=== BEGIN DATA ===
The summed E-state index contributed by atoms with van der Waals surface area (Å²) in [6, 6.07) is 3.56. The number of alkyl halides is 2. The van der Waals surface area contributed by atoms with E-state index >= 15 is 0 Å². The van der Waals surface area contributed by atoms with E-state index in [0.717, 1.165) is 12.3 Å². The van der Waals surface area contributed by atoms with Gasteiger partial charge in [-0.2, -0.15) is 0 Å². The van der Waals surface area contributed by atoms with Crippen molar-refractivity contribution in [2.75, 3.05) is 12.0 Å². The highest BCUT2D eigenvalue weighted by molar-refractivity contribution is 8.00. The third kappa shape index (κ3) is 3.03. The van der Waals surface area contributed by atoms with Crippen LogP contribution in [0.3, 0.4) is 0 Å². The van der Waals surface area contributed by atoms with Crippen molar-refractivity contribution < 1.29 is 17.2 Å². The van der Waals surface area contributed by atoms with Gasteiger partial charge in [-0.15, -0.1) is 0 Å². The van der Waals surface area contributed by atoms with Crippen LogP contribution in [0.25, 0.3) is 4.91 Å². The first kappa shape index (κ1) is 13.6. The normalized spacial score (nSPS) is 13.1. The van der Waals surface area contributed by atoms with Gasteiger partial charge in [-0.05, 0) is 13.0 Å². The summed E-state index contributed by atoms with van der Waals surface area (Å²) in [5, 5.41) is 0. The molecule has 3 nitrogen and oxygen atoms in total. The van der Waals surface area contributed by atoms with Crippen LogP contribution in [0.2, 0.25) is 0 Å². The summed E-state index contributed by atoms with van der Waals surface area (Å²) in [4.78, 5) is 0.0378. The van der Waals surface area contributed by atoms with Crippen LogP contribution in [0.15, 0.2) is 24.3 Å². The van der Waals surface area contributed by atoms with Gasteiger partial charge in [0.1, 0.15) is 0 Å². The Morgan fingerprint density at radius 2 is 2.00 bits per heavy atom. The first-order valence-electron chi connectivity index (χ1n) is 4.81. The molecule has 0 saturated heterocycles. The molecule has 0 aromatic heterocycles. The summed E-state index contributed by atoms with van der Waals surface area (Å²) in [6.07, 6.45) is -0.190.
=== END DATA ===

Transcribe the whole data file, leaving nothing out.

The summed E-state index contributed by atoms with van der Waals surface area (Å²) in [6, 6.07) is 3.56. The number of alkyl halides is 2. The van der Waals surface area contributed by atoms with E-state index >= 15 is 0 Å². The van der Waals surface area contributed by atoms with E-state index in [0.717, 1.165) is 12.3 Å². The van der Waals surface area contributed by atoms with Gasteiger partial charge in [-0.2, -0.15) is 0 Å². The van der Waals surface area contributed by atoms with Crippen molar-refractivity contribution in [2.75, 3.05) is 12.0 Å². The highest BCUT2D eigenvalue weighted by molar-refractivity contribution is 8.00. The third kappa shape index (κ3) is 3.03. The van der Waals surface area contributed by atoms with Crippen LogP contribution in [0.3, 0.4) is 0 Å². The van der Waals surface area contributed by atoms with Crippen molar-refractivity contribution < 1.29 is 17.2 Å². The van der Waals surface area contributed by atoms with Gasteiger partial charge in [-0.15, -0.1) is 0 Å². The van der Waals surface area contributed by atoms with Crippen LogP contribution in [0.25, 0.3) is 4.91 Å². The first kappa shape index (κ1) is 13.6. The normalized spacial score (nSPS) is 13.1. The van der Waals surface area contributed by atoms with Gasteiger partial charge in [-0.05, 0) is 13.0 Å². The summed E-state index contributed by atoms with van der Waals surface area (Å²) in [5, 5.41) is 0. The molecule has 3 nitrogen and oxygen atoms in total. The van der Waals surface area contributed by atoms with Crippen LogP contribution in [0.2, 0.25) is 0 Å². The summed E-state index contributed by atoms with van der Waals surface area (Å²) in [4.78, 5) is 0.0378. The van der Waals surface area contributed by atoms with Crippen LogP contribution in [0.15, 0.2) is 24.3 Å². The van der Waals surface area contributed by atoms with Gasteiger partial charge in [0.1, 0.15) is 0 Å². The Morgan fingerprint density at radius 2 is 2.00 bits per heavy atom. The first-order valence-electron chi connectivity index (χ1n) is 4.81. The molecule has 0 saturated heterocycles. The molecule has 0 aromatic heterocycles. The summed E-state index contributed by atoms with van der Waals surface area (Å²) in [6.07, 6.45) is -0.190.